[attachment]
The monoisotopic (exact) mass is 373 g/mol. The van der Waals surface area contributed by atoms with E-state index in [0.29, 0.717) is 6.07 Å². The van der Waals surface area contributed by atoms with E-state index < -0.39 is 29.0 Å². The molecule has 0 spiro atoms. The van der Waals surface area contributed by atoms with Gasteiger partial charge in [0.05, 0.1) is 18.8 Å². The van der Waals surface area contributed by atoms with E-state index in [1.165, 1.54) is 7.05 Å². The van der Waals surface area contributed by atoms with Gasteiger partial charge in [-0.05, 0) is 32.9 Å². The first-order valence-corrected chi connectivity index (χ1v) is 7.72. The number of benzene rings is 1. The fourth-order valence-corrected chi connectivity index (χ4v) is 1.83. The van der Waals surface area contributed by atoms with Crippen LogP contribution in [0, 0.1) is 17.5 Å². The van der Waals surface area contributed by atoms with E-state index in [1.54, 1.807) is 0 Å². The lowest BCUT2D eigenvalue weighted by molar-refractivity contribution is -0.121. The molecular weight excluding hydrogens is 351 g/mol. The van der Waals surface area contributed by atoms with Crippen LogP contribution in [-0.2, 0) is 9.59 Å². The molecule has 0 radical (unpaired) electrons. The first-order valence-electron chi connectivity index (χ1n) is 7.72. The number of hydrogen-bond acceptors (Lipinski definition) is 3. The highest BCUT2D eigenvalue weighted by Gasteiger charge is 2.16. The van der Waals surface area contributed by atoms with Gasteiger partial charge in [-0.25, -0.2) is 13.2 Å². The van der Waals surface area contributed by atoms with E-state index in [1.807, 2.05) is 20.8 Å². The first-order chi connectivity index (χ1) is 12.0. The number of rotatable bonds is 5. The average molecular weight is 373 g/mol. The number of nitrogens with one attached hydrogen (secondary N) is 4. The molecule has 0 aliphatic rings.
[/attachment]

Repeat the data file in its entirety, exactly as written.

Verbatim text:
The monoisotopic (exact) mass is 373 g/mol. The van der Waals surface area contributed by atoms with E-state index in [0.29, 0.717) is 6.07 Å². The van der Waals surface area contributed by atoms with E-state index < -0.39 is 29.0 Å². The molecule has 0 spiro atoms. The van der Waals surface area contributed by atoms with Gasteiger partial charge in [0.05, 0.1) is 18.8 Å². The van der Waals surface area contributed by atoms with E-state index in [1.165, 1.54) is 7.05 Å². The van der Waals surface area contributed by atoms with Gasteiger partial charge in [-0.05, 0) is 32.9 Å². The first-order valence-corrected chi connectivity index (χ1v) is 7.72. The number of benzene rings is 1. The fourth-order valence-corrected chi connectivity index (χ4v) is 1.83. The van der Waals surface area contributed by atoms with Crippen LogP contribution in [0, 0.1) is 17.5 Å². The van der Waals surface area contributed by atoms with E-state index in [1.54, 1.807) is 0 Å². The lowest BCUT2D eigenvalue weighted by molar-refractivity contribution is -0.121. The molecular weight excluding hydrogens is 351 g/mol. The van der Waals surface area contributed by atoms with Crippen LogP contribution in [-0.2, 0) is 9.59 Å². The molecule has 0 radical (unpaired) electrons. The first-order valence-electron chi connectivity index (χ1n) is 7.72. The number of hydrogen-bond acceptors (Lipinski definition) is 3. The highest BCUT2D eigenvalue weighted by Gasteiger charge is 2.16. The van der Waals surface area contributed by atoms with Gasteiger partial charge in [-0.25, -0.2) is 13.2 Å². The van der Waals surface area contributed by atoms with E-state index in [1.807, 2.05) is 20.8 Å². The first-order chi connectivity index (χ1) is 12.0. The number of rotatable bonds is 5. The average molecular weight is 373 g/mol. The number of nitrogens with one attached hydrogen (secondary N) is 4. The molecule has 0 aliphatic rings.